Your car battery is 12.6 volts, but when the vehicle is running it jumps to 14.4 because the alternator is charging the car and running the accessories. This is too much voltage for the motorcycle battery.
No offence but your wrong... right idea wrong reason.
why does everyone say not to run the car while jumping the bike....I just don't get it. Make sure you don't use your run switch to turn off the bike, even though it's the same circuit as the ignition key
The reason is simple, even though a cars electrical system is very similar to a bikes and the voltages are the same (13.2V no load battery and 14.4V charging) the current capacities are wildly different.
A bikes battery is rated at anywhere from 80CCA to 140CCA, a cars battery could be anywhere between 150CCA and 600CCA. Trucks can be anywhere up to 2000CCA.
This is what causes the issues, the starter motor pulls a certain amount of current from the battery and as a result there is a certain voltage drop across the wiring and the output voltage of the battery will drop a little as well. The starter motor is designed to work with this occurring and spin at the correct RPM. So when you add up all the losses in a system that is operating correctly you will find that the starter only gets ~9V - 10V while cranking.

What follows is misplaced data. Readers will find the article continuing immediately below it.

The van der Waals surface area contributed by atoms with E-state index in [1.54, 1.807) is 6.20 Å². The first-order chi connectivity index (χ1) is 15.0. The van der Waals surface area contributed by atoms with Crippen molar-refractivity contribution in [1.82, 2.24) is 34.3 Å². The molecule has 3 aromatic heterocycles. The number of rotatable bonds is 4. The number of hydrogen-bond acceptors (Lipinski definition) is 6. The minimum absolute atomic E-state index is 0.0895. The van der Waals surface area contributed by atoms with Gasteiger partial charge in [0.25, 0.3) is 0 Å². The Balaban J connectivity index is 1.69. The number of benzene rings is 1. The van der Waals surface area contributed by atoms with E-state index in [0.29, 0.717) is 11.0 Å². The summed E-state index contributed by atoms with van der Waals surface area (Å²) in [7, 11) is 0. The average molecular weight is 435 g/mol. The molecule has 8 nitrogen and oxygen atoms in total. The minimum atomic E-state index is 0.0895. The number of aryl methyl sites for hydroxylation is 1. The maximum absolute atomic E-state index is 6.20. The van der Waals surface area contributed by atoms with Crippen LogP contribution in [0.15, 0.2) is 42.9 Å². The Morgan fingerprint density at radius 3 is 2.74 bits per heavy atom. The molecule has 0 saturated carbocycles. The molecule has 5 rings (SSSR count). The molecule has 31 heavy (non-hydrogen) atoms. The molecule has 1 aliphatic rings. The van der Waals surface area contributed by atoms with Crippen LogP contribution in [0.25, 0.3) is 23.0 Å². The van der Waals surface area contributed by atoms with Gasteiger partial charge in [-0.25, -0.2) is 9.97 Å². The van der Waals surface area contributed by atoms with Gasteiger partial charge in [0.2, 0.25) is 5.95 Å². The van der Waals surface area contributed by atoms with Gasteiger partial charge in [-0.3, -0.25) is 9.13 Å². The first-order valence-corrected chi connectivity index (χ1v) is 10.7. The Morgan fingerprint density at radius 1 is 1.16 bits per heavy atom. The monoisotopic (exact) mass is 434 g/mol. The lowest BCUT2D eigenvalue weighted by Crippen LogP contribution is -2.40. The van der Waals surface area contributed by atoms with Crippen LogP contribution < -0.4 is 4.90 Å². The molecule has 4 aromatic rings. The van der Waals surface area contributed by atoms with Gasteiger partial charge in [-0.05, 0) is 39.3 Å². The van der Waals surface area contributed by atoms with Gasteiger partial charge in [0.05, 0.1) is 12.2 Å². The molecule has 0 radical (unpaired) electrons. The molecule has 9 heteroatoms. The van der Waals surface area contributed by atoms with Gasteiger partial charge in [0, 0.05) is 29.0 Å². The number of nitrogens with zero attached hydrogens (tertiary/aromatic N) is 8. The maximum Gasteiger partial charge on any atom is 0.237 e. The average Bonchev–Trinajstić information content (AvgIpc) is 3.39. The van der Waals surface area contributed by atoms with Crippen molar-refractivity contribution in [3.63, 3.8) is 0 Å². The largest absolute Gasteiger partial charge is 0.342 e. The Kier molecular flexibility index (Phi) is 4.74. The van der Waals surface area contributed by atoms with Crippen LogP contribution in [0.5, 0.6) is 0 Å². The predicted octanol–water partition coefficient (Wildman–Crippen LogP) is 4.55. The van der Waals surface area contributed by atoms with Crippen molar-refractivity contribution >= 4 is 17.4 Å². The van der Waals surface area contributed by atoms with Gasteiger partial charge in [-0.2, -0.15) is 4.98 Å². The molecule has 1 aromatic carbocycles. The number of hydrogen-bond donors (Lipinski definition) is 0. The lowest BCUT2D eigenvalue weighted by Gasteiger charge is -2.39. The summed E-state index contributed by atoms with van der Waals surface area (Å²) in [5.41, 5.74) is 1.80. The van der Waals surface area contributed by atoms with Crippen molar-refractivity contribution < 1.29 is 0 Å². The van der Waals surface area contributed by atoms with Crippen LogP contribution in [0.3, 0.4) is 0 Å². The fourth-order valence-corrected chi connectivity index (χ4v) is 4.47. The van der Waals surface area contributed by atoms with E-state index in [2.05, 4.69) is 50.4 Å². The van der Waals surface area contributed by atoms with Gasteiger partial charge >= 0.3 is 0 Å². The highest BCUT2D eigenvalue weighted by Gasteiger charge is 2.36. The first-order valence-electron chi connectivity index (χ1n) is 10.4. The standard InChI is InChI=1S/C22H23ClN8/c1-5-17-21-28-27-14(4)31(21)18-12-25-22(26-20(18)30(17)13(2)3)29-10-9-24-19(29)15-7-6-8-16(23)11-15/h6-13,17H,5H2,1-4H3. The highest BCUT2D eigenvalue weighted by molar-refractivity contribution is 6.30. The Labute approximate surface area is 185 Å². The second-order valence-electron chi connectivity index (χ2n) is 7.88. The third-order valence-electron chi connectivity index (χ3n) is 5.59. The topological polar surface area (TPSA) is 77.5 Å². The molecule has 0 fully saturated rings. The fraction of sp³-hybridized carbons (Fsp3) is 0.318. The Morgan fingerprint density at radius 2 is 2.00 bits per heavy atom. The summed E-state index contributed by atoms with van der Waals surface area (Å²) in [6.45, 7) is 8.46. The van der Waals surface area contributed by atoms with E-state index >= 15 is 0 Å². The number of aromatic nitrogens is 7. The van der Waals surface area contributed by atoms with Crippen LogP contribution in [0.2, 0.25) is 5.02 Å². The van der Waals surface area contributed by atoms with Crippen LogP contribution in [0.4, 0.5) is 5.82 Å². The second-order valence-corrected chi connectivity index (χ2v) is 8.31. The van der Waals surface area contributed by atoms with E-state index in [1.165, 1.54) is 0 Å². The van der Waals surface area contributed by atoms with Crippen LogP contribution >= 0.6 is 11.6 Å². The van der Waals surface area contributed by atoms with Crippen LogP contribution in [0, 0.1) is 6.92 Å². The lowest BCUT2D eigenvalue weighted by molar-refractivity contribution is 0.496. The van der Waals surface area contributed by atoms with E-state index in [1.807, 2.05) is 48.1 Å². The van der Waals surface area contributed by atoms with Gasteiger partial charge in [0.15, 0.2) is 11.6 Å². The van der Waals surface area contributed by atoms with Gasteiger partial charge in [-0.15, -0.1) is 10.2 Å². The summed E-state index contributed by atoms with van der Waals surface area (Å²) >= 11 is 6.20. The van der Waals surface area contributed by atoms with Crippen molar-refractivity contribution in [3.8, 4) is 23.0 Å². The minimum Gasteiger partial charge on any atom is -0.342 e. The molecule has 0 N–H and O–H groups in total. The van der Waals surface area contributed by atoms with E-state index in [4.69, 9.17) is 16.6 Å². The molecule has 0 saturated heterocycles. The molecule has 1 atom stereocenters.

When you throw a car battery in the mix and crank the bike over you have voltage losses across the jumper cables and in particular the clips where they attach, with the car off and floating at around 12V this is enough to bring the voltage down to a respectable level for the starter motor and no damage will occur.
If the car is running you have a 150+CCA battery and a 100Amp alternator operating at 14.4V the current potential in the system is so high that the load of a bikes starter motor is no where near enough to drag it down and even once you add in the losses from the jumper cables and what not you still get around 12V at the starter motor, which will make it turn over to fast and put to much current through it.
By placing to much current through the starter motor you risk damaging the windings and more likely the brushes.
Hope that helps Doof, and Mattieg now you see that its not the battery you should be worried about cause even at 14.4V it's still well within its normal operating parameters, its the starter motor.